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Please note that the information on this page is based on the EMCDDA Annual report 2010: the state of the drugs problem in Europe. Most statistical data relate to the year 2008 (or the last year available).


Annual report 2010: the state of the drugs problem in Europe
Policies and laws

National drug strategies

New developments

Drug strategies and action plans are now core instruments of national drug policies in Europe. Almost all of the 30 countries monitored by the EMCDDA have adopted such policy documents, which they renew periodically. In 2009, new drug strategies or action plans were adopted by seven European countries (see Table 1: Drug policy documents adopted in 2009), while a further 12 were drafting new national drug policy documents in early 2010 (1).

Table 1: Drug policy documents adopted in 2009
Country Name of policy document Time span Scope Notes

Sources: Reitox national focal points.

Bulgaria National strategy for the fight against drugs 2009–13 Illicit drugs Complemented by an action plan (2009–13)
Ireland National drugs strategy — interim 2009–16 Illicit drugs Will be replaced by a substance misuse strategy also covering alcohol
Spain National drug strategy 2009–16 Illicit drugs, alcohol and tobacco Complemented by an action plan (2009–12)
Cyprus National strategy on drugs 2009–12 Illicit drugs  
Hungary National strategy for tackling the drugs problem 2010–18 Illicit drugs Will be complemented by action plans
Slovakia National anti-drug strategy 2009–18 Illicit drugs Will be complemented by action plans
Croatia Action plan on combating narcotic drugs 2009–12 Illicit drugs Second action plan under the national strategy 2006–12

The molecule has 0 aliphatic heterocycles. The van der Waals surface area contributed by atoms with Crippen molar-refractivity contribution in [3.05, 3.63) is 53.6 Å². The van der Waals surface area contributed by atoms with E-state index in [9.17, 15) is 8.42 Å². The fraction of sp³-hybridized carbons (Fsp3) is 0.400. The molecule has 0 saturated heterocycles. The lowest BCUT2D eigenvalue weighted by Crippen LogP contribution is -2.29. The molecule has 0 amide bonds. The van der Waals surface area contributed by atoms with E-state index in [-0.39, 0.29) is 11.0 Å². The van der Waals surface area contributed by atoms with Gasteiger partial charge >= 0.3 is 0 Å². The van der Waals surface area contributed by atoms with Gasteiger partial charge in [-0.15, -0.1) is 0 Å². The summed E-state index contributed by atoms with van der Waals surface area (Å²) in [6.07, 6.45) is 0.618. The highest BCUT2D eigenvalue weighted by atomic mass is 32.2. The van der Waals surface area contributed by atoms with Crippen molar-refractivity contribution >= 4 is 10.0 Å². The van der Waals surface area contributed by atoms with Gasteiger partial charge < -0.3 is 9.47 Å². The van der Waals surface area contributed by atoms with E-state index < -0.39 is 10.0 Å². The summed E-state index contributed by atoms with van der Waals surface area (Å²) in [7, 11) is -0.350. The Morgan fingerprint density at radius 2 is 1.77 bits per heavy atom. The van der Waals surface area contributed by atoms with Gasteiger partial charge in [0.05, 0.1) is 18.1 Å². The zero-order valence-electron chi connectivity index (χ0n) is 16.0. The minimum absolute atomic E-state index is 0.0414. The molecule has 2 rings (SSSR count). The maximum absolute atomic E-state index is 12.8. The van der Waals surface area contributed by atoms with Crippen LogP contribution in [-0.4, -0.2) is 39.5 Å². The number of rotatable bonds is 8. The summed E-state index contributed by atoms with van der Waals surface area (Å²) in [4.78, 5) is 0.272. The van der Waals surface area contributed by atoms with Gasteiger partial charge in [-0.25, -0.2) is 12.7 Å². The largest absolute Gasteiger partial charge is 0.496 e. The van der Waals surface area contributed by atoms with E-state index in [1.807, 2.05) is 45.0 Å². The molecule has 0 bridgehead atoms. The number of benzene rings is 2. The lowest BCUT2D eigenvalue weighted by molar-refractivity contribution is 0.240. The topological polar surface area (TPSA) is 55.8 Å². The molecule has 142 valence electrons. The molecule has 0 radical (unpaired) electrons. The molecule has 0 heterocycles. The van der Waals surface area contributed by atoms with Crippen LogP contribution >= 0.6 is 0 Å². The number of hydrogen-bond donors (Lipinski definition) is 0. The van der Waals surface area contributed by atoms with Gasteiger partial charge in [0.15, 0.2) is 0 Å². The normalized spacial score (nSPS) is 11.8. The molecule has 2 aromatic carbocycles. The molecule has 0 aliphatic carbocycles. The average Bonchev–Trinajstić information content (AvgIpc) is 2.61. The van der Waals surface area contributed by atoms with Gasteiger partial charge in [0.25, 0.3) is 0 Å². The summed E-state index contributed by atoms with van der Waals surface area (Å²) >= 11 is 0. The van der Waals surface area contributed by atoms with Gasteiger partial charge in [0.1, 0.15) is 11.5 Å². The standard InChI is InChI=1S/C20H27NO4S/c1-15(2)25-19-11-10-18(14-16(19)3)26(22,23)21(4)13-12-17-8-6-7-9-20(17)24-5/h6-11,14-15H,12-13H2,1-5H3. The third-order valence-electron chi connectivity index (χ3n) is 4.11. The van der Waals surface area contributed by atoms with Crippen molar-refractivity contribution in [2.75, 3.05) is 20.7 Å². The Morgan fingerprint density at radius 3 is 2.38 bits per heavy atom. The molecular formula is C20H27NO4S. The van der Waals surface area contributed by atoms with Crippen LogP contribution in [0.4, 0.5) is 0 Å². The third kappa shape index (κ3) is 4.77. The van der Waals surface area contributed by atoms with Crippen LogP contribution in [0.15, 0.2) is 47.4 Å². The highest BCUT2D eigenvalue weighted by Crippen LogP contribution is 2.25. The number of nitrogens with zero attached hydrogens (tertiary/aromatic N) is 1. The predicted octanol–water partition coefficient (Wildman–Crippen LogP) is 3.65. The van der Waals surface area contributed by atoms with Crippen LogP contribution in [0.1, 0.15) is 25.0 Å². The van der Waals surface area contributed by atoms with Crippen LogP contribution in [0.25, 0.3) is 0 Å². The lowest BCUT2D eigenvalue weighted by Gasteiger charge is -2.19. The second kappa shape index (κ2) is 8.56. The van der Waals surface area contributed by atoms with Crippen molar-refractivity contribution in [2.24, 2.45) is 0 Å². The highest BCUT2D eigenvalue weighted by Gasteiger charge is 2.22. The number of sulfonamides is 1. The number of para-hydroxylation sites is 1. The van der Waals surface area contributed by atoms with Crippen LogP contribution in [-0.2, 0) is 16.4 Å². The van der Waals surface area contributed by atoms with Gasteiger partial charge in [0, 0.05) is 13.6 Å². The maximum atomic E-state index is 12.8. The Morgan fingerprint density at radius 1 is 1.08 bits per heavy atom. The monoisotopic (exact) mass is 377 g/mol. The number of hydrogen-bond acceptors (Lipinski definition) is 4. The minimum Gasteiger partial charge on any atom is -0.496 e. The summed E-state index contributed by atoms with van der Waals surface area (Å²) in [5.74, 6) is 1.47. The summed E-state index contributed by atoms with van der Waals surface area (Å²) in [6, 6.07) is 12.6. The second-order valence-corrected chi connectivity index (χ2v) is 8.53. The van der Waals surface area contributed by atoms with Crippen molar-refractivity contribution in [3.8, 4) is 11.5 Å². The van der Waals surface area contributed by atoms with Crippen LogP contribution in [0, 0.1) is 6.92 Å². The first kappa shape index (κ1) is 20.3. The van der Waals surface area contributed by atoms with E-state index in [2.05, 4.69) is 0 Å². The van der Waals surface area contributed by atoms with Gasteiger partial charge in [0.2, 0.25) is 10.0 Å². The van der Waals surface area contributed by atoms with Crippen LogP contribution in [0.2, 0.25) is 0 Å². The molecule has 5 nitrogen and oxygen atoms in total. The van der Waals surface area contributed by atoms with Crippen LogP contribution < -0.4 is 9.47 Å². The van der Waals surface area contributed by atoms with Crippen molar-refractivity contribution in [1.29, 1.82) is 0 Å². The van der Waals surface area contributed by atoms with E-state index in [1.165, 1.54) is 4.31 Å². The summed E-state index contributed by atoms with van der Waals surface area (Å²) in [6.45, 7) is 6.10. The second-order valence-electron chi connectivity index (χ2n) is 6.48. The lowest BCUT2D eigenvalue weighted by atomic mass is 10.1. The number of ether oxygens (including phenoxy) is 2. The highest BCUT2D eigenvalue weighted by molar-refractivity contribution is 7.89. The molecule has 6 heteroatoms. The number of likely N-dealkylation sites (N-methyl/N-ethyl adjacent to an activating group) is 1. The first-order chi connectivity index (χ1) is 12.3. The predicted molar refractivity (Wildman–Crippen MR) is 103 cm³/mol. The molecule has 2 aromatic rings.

Challenges in renewing drug policy documents

Several countries have recently reported a delay in the renewal of their national drug policy documents (2). Five of the countries whose drug strategy or action plan expired in December 2008 had yet to adopt new documents one year later (Italy, Latvia, Lithuania, Portugal, Romania). Similarly, another set of countries with policy documents ending in 2009 had not renewed them during that year. As a result, for the first time since the mid-1990s, Europe is seeing a decrease in the number of countries with a valid national drug strategy or action plan.

The renewal of drug policy documents is a complex process comprising several steps. First, there is the final evaluation of the existing or recently expired strategy or action plan (3). Stakeholders, and sometimes the public, are also consulted during the development phase of the new policy. As drug strategies and action plans coordinate the role of various government departments, writing them usually involves the submission of successive drafts to different ministries. Finally, the policy documents must be approved by the government or parliament. Recent reports suggest that it can take between six months and two years to complete the whole process. Against this, the time span for national drug policy documents is generally in the range of four to eight years. This implies that the renewal process, in order to be timely, should sometimes be started shortly after mid-term, or at least several months before the expiry of the existing policy document. Final evaluations, however, cannot be performed until the strategy or action plan is finished, and possibly even later, when its impact might be assessed with epidemiological and other data.